We sometimes wonder, why is Holy Week so important? Why do I need to be present on Maundy Thursday and Good Friday? The services are so dark and gloomy. I love the upbeat and spirited. Why can’t I just wave my palm branches and shout “Hosanna!” on Palm Sunday, and then return the next week to sing “Alleluia!” and celebrate the empty tomb? The short answer to that question is, “We could.” And the reality is that many do. But when we do that, we miss out on some very important parts of the story. We misrepresent the gospel story. As it has been stated, “There is no triumph without suffering, no crown without a cross.” Ann Weems put this message into words in her poem “Holy Week.” Consider these words and this message:
Holy is the week…
Holy, consecrated, belonging to God…
We move from hosannas to horror
with the predictable ease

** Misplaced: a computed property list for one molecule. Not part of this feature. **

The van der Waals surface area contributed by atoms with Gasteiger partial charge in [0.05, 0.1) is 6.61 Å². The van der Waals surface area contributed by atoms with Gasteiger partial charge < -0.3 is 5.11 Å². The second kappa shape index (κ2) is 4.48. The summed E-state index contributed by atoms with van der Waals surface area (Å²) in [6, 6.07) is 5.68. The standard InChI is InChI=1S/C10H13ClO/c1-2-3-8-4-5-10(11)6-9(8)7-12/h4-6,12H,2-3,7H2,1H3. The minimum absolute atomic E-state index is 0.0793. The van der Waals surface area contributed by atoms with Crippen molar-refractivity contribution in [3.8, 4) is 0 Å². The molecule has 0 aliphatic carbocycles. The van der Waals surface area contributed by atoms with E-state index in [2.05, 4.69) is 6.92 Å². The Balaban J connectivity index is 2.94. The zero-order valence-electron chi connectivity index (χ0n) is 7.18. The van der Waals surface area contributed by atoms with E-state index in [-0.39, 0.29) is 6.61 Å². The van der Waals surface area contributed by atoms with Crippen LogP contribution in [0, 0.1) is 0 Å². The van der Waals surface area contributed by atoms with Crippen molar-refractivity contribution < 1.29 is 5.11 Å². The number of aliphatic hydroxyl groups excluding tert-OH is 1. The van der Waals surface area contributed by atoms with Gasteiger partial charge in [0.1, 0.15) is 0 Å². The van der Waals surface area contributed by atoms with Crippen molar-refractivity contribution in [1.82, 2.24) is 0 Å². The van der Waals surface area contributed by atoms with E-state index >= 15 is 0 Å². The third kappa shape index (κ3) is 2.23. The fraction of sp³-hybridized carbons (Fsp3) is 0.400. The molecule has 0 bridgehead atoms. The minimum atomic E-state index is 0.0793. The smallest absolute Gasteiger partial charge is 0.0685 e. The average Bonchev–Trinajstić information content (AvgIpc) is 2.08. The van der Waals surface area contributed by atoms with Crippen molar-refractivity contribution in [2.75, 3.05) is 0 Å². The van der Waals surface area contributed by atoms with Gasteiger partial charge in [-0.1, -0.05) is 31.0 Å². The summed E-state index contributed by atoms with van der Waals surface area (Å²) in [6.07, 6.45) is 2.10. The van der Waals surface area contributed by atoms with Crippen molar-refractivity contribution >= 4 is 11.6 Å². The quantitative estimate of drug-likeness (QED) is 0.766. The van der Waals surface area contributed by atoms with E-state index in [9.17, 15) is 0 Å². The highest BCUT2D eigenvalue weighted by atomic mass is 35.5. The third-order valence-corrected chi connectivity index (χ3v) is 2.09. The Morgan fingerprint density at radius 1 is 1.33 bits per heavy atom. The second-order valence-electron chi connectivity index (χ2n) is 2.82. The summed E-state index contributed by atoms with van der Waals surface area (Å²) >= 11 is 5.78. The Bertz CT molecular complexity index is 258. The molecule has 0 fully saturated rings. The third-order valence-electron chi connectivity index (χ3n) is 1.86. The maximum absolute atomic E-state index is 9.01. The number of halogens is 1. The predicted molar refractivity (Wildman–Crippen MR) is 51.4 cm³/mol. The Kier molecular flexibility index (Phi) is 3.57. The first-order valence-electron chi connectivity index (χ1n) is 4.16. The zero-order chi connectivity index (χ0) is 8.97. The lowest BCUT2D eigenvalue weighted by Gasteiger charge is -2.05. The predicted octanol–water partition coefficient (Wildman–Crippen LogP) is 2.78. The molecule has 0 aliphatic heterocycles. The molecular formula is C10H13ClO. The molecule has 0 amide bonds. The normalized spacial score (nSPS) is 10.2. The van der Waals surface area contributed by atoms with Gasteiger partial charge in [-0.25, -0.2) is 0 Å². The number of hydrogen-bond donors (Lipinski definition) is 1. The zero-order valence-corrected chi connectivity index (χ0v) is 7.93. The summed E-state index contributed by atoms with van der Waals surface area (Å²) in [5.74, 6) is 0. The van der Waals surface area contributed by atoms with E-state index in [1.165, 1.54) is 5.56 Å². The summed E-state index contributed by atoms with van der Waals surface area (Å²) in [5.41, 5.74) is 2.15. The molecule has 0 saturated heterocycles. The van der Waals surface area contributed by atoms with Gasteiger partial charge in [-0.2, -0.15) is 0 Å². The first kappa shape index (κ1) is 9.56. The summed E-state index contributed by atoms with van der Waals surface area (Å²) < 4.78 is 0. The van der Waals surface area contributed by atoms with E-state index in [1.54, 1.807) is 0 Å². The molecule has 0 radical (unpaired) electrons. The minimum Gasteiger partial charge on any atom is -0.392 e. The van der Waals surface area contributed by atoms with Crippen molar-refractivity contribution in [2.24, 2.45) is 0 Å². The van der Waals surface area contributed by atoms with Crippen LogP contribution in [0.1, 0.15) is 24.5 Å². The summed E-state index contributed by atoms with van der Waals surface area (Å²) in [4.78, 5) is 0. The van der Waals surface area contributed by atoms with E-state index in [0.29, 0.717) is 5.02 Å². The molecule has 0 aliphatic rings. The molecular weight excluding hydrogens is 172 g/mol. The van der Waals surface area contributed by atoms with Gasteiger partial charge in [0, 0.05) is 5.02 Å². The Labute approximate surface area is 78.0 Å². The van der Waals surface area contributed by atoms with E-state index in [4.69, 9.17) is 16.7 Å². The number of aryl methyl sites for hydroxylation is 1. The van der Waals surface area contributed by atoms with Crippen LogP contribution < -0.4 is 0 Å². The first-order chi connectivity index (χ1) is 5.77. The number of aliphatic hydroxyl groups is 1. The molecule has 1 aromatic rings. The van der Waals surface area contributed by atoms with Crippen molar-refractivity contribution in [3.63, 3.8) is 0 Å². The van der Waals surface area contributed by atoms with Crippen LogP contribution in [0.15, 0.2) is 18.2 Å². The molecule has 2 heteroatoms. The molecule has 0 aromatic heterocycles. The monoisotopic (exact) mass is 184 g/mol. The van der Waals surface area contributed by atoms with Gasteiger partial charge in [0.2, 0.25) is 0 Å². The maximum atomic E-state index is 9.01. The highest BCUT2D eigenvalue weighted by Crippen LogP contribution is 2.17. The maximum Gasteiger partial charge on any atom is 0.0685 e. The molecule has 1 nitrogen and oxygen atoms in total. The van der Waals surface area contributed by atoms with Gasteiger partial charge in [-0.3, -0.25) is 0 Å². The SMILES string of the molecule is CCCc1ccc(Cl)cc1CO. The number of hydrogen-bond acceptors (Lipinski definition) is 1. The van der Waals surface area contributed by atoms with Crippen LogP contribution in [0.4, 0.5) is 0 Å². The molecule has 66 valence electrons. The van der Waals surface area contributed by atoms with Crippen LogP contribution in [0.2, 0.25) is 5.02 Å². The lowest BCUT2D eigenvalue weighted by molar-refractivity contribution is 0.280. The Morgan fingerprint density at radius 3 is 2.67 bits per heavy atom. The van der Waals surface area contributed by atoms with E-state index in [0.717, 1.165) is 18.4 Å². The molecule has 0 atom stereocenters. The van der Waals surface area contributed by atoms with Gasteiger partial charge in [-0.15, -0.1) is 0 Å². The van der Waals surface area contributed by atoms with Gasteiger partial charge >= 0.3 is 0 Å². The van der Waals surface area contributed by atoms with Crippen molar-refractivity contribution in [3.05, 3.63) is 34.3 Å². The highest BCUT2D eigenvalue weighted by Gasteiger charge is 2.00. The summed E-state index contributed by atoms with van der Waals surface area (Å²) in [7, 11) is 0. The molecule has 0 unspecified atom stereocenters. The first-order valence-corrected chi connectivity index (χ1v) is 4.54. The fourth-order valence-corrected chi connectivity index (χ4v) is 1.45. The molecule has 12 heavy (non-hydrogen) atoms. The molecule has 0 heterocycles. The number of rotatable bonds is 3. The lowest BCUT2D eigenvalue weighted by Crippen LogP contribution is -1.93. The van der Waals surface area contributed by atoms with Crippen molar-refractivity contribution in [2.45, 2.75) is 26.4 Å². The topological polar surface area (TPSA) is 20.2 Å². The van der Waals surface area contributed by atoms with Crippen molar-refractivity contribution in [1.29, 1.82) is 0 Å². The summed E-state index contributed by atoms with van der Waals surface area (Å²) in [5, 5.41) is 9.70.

of those who know not what they do.
Our hosannas sung,
our palms waved,
let us go with passion into this week.
It is a time to curse fig trees that do not yield fruit.
It is a time to cleanse our temples of any blasphemy.
It is a time to greet Jesus as the Lord’s Anointed One,
to lavishly break our alabaster
and pour perfume out for him without counting the cost.
It is a time for preparation…
The time to give thanks and break bread is upon us.
The time to give thanks and drink of the cup is imminent.
Eat, drink, remember:
On this night of nights, each one must ask,
as we dip our bread in the wine,
“Is it I?”
And on that darkest of days, each of us must stand
beneath the tree
and watch the dying
if we are to be there
when the stone is rolled away.
the only road to Easter morning
is through the unrelenting shadows of that Friday.
Only then will the alleluias be sung;
only then will the dancing begin.
May your Holy Week be just that – holy, consecrated, belonging to God